PACKAGING & LABELING: NEWLY AMENDED OLCC REGULATIONS


Packaging & Labeling: Newly Amended OLCC Regulations
BY TODD KEY, GREEN LIGHT LAW GROUP —

Amended regulations enacted by the OLCC became effective on Saturday February 1, 2020.   The Commission amended 50 existing regulations covering a wide variety of matters related to both the marijuana and hemp industries. The following amended regulations are specific to Packaging and Labeling:

  • The former definition of “Activation Time” in the Packaging and Labeling definitions of OAR 845-025-7000 has been amended to include “hemp items,” which clarifies that all cannabinoid products are subject to the specific labeling requirements listed in OAR 845-025-7090 (Cannabinoid Edible Labeling Requirements), 845-025-7100 (Cannabinoid Concentrate and Extract Labeling Requirements), 845-025-7110 (Cannabinoid Tincture and Capsule Labeling Requirements), and 845-025-7120 (Cannabinoid Products Other than Cannabinoid Edibles, Topicals, Tinctures or Capsules). 

 

  •  Similarly, the former definition of “Processor” is expanded to include kief processors licensed under ORS 475B.070 and hemp growers and handlers licensed under ORS 571.305. The change in definition will expand the number of businesses subject to labeling requirements in 845-025-7080, 845-025-7090, 845-025-7100, 845-025-7110, and 845-025-7120.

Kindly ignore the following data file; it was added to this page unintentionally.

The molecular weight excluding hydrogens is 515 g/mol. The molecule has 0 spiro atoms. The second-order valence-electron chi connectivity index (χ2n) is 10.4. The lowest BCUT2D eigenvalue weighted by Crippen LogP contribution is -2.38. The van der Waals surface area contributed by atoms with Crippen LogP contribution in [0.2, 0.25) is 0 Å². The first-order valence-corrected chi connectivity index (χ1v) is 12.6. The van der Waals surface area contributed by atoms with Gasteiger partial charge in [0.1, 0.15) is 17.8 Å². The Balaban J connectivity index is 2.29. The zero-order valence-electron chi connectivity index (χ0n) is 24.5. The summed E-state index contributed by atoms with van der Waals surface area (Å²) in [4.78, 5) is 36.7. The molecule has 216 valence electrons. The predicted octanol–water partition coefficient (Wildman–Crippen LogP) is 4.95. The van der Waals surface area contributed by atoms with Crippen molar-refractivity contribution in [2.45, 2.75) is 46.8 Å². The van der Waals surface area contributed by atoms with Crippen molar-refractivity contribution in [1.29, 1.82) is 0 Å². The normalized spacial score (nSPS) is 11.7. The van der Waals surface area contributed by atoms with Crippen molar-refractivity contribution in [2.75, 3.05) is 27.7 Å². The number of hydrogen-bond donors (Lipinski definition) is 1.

•  New rules govern potency labeling of THC and CBD products that are tested on or after February 1, 2020. If laboratory testing indicates that the potency of either THC or CBD is below the limit of quantification, the result must be included on a label as “<LOQ”. Differences between laboratories and their methods are not addressed 

 

  • Finally, OLLC added a subtle postscript to the prohibition on selling marijuana or hemp products in packages that are not resealable and continually child resistant (OAR 845-025-7170(6) Packaging and Labeling Prohibited Conduct). Now, the rule prohibits such conduct, but only “as required by these rules,” presumably clarifying that the prohibition does not create any new obligations other than those already stated in the relevant rules.  

 

Some regulations were amended much more substantially than others.  Green Light Law Group will continue to provide more analysis as to these regulations in the coming weeks.  In the meantime, we encourage licensees to review the regulations in detail to maintain compliance and if necessary, to contact our offices for more information.

For easier review, Green Light created a compilation of the newly enacted rules in sequential form: click here for the PDF. The individual regulations can also be found on OLCC’s site here.